Hone Your Problem-Solving Skills

If something is weighing on you, find a way to solve it by collecting as much information as you can and developing a plan of action. Example: If the same type of grievance keeps coming up, develop a strategy to deal with the underlying problem that is causing the grievance.

Breaking Out of Social Isolation

The COVID-19 pandemic created its own brand of stress with social isolation. Now that the pandemic seems to be ebbing away, seek out healthy activities and safely connect with others, be they family members or work colleagues. This will go a long way in reducing the stress factors created by the pandemic. z  |

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they’re in traditional group texts and email chains, meet them where they’re at, be seen and be heard.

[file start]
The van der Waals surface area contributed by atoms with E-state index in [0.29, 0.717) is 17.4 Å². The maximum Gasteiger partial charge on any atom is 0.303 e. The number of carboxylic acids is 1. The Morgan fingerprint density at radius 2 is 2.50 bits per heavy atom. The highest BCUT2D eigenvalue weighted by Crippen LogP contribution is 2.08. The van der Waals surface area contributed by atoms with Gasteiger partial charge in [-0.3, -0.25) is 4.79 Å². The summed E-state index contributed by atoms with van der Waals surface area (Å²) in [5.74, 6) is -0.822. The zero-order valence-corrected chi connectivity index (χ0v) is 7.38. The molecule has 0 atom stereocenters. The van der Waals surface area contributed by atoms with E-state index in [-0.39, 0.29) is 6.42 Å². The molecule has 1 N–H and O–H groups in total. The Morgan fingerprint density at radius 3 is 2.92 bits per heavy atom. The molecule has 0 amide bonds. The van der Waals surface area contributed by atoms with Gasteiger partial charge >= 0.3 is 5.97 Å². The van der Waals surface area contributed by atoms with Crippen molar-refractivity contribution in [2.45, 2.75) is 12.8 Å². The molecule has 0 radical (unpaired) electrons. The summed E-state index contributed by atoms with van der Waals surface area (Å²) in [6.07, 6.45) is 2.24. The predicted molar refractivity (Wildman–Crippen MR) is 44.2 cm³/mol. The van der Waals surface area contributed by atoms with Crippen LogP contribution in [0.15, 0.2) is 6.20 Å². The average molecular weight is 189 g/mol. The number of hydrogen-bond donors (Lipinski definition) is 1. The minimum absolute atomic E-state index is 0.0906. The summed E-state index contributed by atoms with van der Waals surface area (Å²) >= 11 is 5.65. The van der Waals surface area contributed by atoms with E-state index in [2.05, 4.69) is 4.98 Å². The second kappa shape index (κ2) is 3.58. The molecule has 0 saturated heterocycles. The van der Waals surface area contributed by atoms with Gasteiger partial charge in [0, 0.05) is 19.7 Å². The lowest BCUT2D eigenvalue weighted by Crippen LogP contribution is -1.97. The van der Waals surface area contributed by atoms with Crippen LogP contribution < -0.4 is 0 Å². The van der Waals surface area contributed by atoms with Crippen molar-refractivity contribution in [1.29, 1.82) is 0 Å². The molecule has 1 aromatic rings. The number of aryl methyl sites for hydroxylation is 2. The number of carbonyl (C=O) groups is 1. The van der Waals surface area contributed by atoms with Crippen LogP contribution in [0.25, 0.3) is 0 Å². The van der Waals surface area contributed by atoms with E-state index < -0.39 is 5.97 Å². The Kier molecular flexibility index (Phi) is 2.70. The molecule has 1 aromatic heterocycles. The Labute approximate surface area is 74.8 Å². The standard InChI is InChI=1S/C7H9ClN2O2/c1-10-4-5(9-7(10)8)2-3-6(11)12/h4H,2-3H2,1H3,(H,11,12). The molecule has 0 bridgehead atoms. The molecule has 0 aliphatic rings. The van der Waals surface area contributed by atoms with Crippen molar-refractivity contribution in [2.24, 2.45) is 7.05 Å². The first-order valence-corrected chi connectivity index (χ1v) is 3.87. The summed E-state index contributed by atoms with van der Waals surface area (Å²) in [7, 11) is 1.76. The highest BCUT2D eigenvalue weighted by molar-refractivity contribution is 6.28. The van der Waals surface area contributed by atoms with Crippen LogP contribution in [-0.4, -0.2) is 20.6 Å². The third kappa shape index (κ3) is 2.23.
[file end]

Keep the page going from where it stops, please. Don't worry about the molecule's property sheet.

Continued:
Speak to What Matters Everyone is busy, especially American workers. We work more and get less than we deserve, and let’s face it: the only folks trying to change that sad fact are those of us in labor. Many members therefore don’t have the bandwidth to take in more than what they need to know, and what they need to know is that their job is secure, their pay is fair, their benefits aren’t being stripped down and that if something happens, their family is taken care of. And of course, they need to know that their union is the reason why they have those guarantees. Too many members are disengaged and see the union as either something that they only call on in case of emergency or as something they don’t really need. Speaking directly to how the union is working to preserve their pay, benefits, working conditions, and work-life balance (something the rest of the American workforce has all but lost) can flip the script and help keep workers as engaged, dues-paying members.